Originally Posted by looncraz
Yeah, I'd like to think mGPU/SLI/CF as dead.
More so than nVidia, they are. All GCN GPUs are still completely relevant and can run any game using the latest APIs (with the right mix of settings). Contemporary nVidia cards can make no such claims. Prior to Pascal, DirectX 12 would experience no, or even negative, scaling. Now, it's either none or very little. An improvement, but still not great.
Tahiti lived on to be the R9 280, a mid-range card. The GTX 680 was the nVidia competition. They used the same power and had the same-ish performance when they were both on the market at the same time. Today, however, the R9 280 can be seen to be nearly TWICE as fast in modern games as the GTX 680 (Hitman comes to mind). That's what future proof means - the AMD cards still offer playable performance all these years later, nVidia cards do not - even if you buy their top cards.
Yup, who would have ever imagined that a company would gimp their own hardware so thoroughly in an effort to reduce power consumption? Sure, not everyone needed the scheduler capabilities or compute capabilities, but it wasn't a decision that was likely. nVidia didn't engineer better efficiency, they stripped capabilities to gain it. With Pascal all they did was optimize for frequency and rely on the process for power savings. They haven't been doing any real innovation on the power efficiency front. AMD, however, has been. They haven't stripped the GPU or its capabilities in order to save power, they've found areas where power usage was higher than needed.. then squandered their gains by running too much default voltage nearly across the board... still don't what happened to their binning process improvements.
Fiji easily bests the Titan, the 980Ti is just an overclocking beast. With its stripped hardware, it's also efficient. Of course, things change when DX12 or Vulkan are in play... and Fiji is seeing increasing performance month after month.
Not anymore, no. RX 480 supply is keeping up with demand and has been in constant supply for the last week.
Polaris is by no means power hungry. If you haven't noticed user tests, RX 480 can pull as little as ~130W at stock clocks with proper voltages (mine does!). Tweak the memory frequencies and you are knocking it with the GTX 1060 in both efficiency and performance. Not all cards are created equal, though. Some just won't go below 150W at stock clocks...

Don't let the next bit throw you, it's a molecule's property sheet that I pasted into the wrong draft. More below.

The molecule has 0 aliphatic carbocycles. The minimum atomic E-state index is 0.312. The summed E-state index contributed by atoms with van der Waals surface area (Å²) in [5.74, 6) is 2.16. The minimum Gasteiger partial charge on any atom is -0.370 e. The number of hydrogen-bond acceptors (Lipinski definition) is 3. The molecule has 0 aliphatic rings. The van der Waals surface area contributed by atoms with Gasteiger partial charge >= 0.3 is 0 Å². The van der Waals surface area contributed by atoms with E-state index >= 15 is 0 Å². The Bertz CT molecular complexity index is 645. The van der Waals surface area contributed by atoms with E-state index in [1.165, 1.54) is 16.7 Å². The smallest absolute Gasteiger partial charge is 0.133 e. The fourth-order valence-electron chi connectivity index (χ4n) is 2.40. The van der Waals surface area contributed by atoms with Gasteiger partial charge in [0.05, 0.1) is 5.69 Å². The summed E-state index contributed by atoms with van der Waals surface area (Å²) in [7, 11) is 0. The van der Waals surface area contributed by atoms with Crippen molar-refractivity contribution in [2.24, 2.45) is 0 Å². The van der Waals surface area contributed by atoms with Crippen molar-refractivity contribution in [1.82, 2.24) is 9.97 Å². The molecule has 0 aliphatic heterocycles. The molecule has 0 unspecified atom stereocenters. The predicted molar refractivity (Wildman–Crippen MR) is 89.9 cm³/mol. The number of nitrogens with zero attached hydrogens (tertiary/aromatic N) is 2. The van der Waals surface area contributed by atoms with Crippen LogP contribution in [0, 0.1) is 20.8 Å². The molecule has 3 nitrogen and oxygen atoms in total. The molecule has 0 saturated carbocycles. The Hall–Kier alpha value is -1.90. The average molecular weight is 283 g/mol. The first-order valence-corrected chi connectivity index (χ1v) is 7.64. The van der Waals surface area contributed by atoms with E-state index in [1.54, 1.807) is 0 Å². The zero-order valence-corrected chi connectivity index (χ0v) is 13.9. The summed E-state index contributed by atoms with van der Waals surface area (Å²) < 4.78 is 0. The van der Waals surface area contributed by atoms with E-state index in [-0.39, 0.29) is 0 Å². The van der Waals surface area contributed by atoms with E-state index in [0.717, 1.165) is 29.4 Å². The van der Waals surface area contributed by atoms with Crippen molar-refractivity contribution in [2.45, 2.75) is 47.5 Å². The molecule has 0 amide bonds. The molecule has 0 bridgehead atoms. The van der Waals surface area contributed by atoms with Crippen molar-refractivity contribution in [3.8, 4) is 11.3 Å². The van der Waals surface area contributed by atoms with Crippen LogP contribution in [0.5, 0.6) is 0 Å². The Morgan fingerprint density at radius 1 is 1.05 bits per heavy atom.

I will be doing a voltage scaling in regards to power consumption analysis very shortly - it's pretty insane how quickly power usage increases, even at idle, with increased voltage on these cards.
Yup, nVidia cranked up the clock speeds. Good for them. They probably aren't going to be able to pull off the same feat again. AMD has more engineers knowledgeable about high frequency computing - should they ever deploy them on the GPU front, nVidia will be unable to keep up.
We know a lot about how Polaris is bottlenecked. It could gain an easy 15~20% more performance with appropriate memory bandwidth... Vega will have that bandwidth, and more SPs, and even more updates. A Fiji-sized GCN4 GPU, running just two HB2 stacks, providing 512GB/s bandwidth, would match the 1080 in nearly every metric. Efficiency would be slightly worse due to inefficient CU performance scaling, but a 1.2GHz 64CU GCN4 GPU would match the GTX 1080.
Vega is NOT GCN4. It's updated tech. No idea what that really means, but it should mean that the smaller Vega chip will stomp all over the GTX 1080, quite possibly also in efficiency... and the Titan XP isn't all that far ahead in the grand scheme of things.
nVidia has been running their hardware much closer to their peak clocks and advertising lower frequencies so the overclocked frequencies look more impressive... but the reality is that the GTX 1060 and RX 480 overclock nearly the same, with a slight edge to the RX 480 (an overclock of 2.05Ghz on GTX 1060 is the same 1340MHz on RX 480).
RX 480 scales nearly perfectly linearly with memory frequency. It is ABSURDLY bound by memory performance:
Anyone who says otherwise is just experiencing driver problems and may not even know it.
I've put hours of work into examining Polaris 10 in both RX 470 and RX 480 clothes. I have even created full curves of memory sensitivity in 200MHz increments from 600Mhz:
You can see that scaling only really stops with the 750MHz GPU and 1600MHz RAM. That would be 2.667GHz RAM clocks for 1250MHz... or 340GB/s. Meaning Polaris 10 needs 33% more bandwidth than it has for optimal performance. I haven't done the math, but I think it would be about 25% faster with that much bandwidth, with no increase in GPU clocks... and almost no change in power usage.